May 252016
 

Bottle of XTZ Root Beer Riot Another very early root beer from my collection. My friend Michael brought it back from Seattle for me when I was still in high school. This was also the first energy drink root beer that I ever had. And do they want you to know that this is an energy drink. They even yell it at you in all caps with an exclamation mark. They also point out that “it’s energy^2” which doesn’t make a lot of sense from a physics point of view. I mean what is a W^2h^2 anyway? It has some strange ingredients like Maté, Betel Nut, and Gotu Kola to name a few. For the longest time I thought it was X Root Beer Riot since there’s a big X on it. The actual name XTZ is only on the cap. I’m not sure why they call this a root beer riot, but bucking conventions like sensible naming seems to be what these guys are all about.

The Body is weak at best but the Head is good. The Bite if any can only be described as weird. The Aftertaste is a strange combination of ginseng and other herbal stuff that tastes like medicine.

This stuff is plain awful. It made me feel ill drinking it and was difficult to choke it all down (but I did, because I always do *shudder*). I finally understand the name. Giving this to the masses would incite a root beer riot as they would both be appalled by what had been foisted on them as root beer and they demanded something proper. The bottle is not even that pretty. See how it rates against other root beers.

Half a root beer keg.




May 222016
 

Some Old Brews Sometimes we wish we could go back and capture an opportunity that we’ve missed. Sometimes those opportunities are root beers that we wished we’d bought when we saw them on sale. Sometimes, years later, we find those vintage bottles and wonder, could this really be a second chance? Often I’ve had those thoughts, yet I’ve never bought those old bottles that you see sometimes on Ebay and the like, figuring that they’d be long past the date where they’d taste remotely like they originally did. But a month ago someone posted on a Facebook group that he had a bunch of root beers, only 10 years old. I spied some that I’d missed, Hires, Journey Great Northern, and Sonora. He said they were only $10. Which sounded like quite the deal. With shipping it should only be around $20 which isn’t too much to risk unreviewably old brews. Maybe one or more would still be good. I told him that I’d buy them. After some back and forth about Payment the final total came to $40, which I wasn’t very pleased about. I mean, I know you can ship flat rate USPS for only $12, so his initial $10 had ballooned into $28 which is way more than I wanted to pay for such a thing, but I figured I’d go through with it anyways.

The first one I tried was the Journey. Journey brews have always been horrible, so maybe the horribleness of being really old would be indistinguishable from it’s original flavor and I could get a review from it. The first thing I noticed was that there was no carbonation left. It didn’t smell like root beer either. It tasted fruity and syrupy and utterly unlike root beer. The flavor can best be described as when you get a snow cone with every flavor of syrup, let it melt, and then drink the results. Not good at all, and clearly not what it originally tasted like. It wasn’t reviewable. What a disappointment. I pressed on though, and tried Hires, with similar results. Oh well.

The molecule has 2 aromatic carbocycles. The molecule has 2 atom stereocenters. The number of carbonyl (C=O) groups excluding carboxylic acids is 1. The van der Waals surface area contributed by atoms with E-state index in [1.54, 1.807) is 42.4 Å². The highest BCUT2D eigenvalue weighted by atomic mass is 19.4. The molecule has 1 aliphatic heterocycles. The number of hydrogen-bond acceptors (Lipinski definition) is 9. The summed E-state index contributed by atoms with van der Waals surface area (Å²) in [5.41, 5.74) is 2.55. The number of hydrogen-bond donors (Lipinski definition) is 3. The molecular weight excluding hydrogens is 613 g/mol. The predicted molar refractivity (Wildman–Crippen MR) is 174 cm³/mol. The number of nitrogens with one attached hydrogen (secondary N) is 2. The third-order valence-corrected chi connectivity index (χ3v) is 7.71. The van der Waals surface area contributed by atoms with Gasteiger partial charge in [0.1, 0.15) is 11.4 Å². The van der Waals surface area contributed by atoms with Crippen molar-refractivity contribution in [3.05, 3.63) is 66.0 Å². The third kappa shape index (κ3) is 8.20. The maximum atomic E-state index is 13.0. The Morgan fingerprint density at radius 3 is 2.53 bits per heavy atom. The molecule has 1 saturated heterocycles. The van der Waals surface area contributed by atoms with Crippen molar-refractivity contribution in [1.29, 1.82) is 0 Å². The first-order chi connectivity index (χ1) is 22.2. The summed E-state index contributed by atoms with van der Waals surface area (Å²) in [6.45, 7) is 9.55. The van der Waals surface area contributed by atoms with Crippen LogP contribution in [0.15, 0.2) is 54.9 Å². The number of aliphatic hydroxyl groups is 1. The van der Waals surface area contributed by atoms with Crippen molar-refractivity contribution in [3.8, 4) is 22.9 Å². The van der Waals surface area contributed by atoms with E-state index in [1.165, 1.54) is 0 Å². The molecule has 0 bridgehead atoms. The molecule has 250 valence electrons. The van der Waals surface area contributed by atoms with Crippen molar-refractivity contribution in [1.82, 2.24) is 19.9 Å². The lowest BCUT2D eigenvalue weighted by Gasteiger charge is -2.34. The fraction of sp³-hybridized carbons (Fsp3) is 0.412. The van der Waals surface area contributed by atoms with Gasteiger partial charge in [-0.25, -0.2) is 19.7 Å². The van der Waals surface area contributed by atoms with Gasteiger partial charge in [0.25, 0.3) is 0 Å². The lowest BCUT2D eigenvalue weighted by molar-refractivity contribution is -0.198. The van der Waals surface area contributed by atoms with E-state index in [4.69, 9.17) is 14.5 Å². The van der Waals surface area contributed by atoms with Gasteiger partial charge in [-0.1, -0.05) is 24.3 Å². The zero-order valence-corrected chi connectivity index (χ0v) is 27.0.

Sonora seemed like it wasn’t quite as old. There was still some carbonation and a hint of vanilla amongst the snow cone syrup flavor. Still way gross and still not root beer. I’d like to say it was a waste, but it wasn’t, it was very informative. Now I wonder what some of those vintage bottles from the ’60’s taste like, snow cone syrup, or something different all together. Is it the fate of all old root beers to eventually degrade to the same strange state? At what age to they stop changing? I intend to find out, but not immediately, I’ve got real root beers to drink. But fear not, I’ll get to the bottom of this, for science, and for the love of root beer.




May 182016
 

St John Brewers Root Beer BottleSeal of ApprovalMy first brew from the Virgin Islands! It’s kind of international since it isn’t from any of the States but kind of not since it’s from the US Virgin Islands. It was quite a bugger to get as the brewers themselves didn’t want to ship it. I had tried to trade with someone, but that fellow turned out to be the most dishonorable scum imaginable and so it ultimately didn’t happen. Then I found some truly goodhearted chaps who were going to send me a bottle but before they could I found it at a local store. Ah the virtues of patience. The label of this is simple and island themed. Though the tap on the tree is somewhat concerning; I hope they don’t have palm extracts in here, that could be … strange. The ingredients don’t list palm, but they do have a nice list of quality spices and flavorings which is very promising.

The Body is sweet and creamy and complex. There are some caramel notes and spice with solid sassafras and vanilla. The faintest hint of wintergreen surfaces as well. There is a strong Bite from the ample amounts of spice. The Head is massive and foamy. Each bottle would have foamed over had I poured the entire thing in at once. Additionally, after waiting a minute, I had to sip it down since it didn’t really go away. The Aftertaste is a caramel vanilla flavor with some notes of anise and mixed spices.

This brew is simply amazing! The many ingredients meld perfectly to give you a root beer that’s balanced and delicious. Add an impeccable Head and you’ve got one of the best brews I’ve ever had the pleasure of drinking. This was worth the wait. See how it rates against other root beers.

4.5 Kegs